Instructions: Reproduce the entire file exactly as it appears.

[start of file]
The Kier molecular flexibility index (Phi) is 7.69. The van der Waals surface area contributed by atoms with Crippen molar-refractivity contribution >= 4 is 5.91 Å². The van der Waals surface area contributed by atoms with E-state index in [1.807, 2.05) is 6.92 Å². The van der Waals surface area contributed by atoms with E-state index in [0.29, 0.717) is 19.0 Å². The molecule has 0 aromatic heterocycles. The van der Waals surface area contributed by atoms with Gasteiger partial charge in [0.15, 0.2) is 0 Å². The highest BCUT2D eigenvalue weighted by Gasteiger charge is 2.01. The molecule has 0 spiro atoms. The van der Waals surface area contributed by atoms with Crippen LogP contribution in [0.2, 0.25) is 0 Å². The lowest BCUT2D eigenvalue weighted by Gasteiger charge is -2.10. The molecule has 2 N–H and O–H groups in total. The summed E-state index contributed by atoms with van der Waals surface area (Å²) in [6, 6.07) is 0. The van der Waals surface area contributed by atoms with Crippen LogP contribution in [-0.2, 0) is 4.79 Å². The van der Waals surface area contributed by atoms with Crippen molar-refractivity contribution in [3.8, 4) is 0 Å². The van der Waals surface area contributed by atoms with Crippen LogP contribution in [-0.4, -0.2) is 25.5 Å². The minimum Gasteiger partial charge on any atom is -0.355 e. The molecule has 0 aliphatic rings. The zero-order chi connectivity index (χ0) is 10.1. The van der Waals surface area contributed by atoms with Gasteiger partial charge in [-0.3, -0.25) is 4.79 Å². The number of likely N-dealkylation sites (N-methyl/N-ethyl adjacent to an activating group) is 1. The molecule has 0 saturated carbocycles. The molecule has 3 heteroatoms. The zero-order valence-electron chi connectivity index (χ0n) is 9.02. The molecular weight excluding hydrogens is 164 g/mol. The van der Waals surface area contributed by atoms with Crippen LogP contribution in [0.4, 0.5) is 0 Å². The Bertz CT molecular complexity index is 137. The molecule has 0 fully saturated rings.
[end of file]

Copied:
The Kier molecular flexibility index (Phi) is 7.69. The van der Waals surface area contributed by atoms with Crippen molar-refractivity contribution >= 4 is 5.91 Å². The van der Waals surface area contributed by atoms with E-state index in [1.807, 2.05) is 6.92 Å². The van der Waals surface area contributed by atoms with E-state index in [0.29, 0.717) is 19.0 Å². The molecule has 0 aromatic heterocycles. The van der Waals surface area contributed by atoms with Gasteiger partial charge in [0.15, 0.2) is 0 Å². The highest BCUT2D eigenvalue weighted by Gasteiger charge is 2.01. The molecule has 0 spiro atoms. The van der Waals surface area contributed by atoms with Crippen LogP contribution in [0.2, 0.25) is 0 Å². The lowest BCUT2D eigenvalue weighted by Gasteiger charge is -2.10. The molecule has 2 N–H and O–H groups in total. The summed E-state index contributed by atoms with van der Waals surface area (Å²) in [6, 6.07) is 0. The van der Waals surface area contributed by atoms with Crippen LogP contribution in [-0.2, 0) is 4.79 Å². The van der Waals surface area contributed by atoms with Crippen molar-refractivity contribution in [3.8, 4) is 0 Å². The van der Waals surface area contributed by atoms with Crippen LogP contribution in [-0.4, -0.2) is 25.5 Å². The minimum Gasteiger partial charge on any atom is -0.355 e. The molecule has 0 aliphatic rings. The zero-order chi connectivity index (χ0) is 10.1. The van der Waals surface area contributed by atoms with Gasteiger partial charge in [-0.3, -0.25) is 4.79 Å². The number of likely N-dealkylation sites (N-methyl/N-ethyl adjacent to an activating group) is 1. The molecule has 0 saturated carbocycles. The molecule has 3 heteroatoms. The zero-order valence-electron chi connectivity index (χ0n) is 9.02. The molecular weight excluding hydrogens is 164 g/mol. The van der Waals surface area contributed by atoms with Crippen LogP contribution in [0.4, 0.5) is 0 Å². The Bertz CT molecular complexity index is 137. The molecule has 0 fully saturated rings.